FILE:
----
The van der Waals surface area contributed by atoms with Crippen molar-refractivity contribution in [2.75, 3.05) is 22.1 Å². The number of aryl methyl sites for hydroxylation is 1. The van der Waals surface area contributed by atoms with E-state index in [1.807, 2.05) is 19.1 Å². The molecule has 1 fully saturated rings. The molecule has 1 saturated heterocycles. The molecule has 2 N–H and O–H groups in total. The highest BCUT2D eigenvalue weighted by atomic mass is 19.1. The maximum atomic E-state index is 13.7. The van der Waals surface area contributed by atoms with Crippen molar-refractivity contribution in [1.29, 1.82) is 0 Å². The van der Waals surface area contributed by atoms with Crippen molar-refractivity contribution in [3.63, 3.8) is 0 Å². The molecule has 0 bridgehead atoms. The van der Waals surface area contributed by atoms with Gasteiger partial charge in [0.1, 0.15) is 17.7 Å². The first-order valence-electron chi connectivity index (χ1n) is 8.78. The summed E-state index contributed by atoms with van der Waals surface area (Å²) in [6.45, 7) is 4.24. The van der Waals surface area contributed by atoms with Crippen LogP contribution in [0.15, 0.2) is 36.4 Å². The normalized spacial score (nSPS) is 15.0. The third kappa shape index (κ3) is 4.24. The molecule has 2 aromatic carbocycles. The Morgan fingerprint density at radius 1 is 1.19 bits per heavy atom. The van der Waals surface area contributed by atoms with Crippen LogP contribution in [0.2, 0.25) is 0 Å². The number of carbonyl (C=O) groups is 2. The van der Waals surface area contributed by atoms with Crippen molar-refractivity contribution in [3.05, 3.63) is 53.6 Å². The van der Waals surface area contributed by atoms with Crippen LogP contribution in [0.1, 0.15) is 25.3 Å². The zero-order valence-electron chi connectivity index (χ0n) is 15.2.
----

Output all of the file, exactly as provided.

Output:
The van der Waals surface area contributed by atoms with Crippen molar-refractivity contribution in [2.75, 3.05) is 22.1 Å². The number of aryl methyl sites for hydroxylation is 1. The van der Waals surface area contributed by atoms with E-state index in [1.807, 2.05) is 19.1 Å². The molecule has 1 fully saturated rings. The molecule has 1 saturated heterocycles. The molecule has 2 N–H and O–H groups in total. The highest BCUT2D eigenvalue weighted by atomic mass is 19.1. The maximum atomic E-state index is 13.7. The van der Waals surface area contributed by atoms with Crippen molar-refractivity contribution in [1.29, 1.82) is 0 Å². The van der Waals surface area contributed by atoms with Crippen molar-refractivity contribution in [3.63, 3.8) is 0 Å². The molecule has 0 bridgehead atoms. The van der Waals surface area contributed by atoms with Gasteiger partial charge in [0.1, 0.15) is 17.7 Å². The first-order valence-electron chi connectivity index (χ1n) is 8.78. The summed E-state index contributed by atoms with van der Waals surface area (Å²) in [6.45, 7) is 4.24. The van der Waals surface area contributed by atoms with Crippen LogP contribution in [0.15, 0.2) is 36.4 Å². The normalized spacial score (nSPS) is 15.0. The third kappa shape index (κ3) is 4.24. The molecule has 2 aromatic carbocycles. The Morgan fingerprint density at radius 1 is 1.19 bits per heavy atom. The van der Waals surface area contributed by atoms with Crippen LogP contribution in [0.2, 0.25) is 0 Å². The number of carbonyl (C=O) groups is 2. The van der Waals surface area contributed by atoms with Crippen molar-refractivity contribution in [3.05, 3.63) is 53.6 Å². The van der Waals surface area contributed by atoms with Crippen LogP contribution in [0.1, 0.15) is 25.3 Å². The zero-order valence-electron chi connectivity index (χ0n) is 15.2.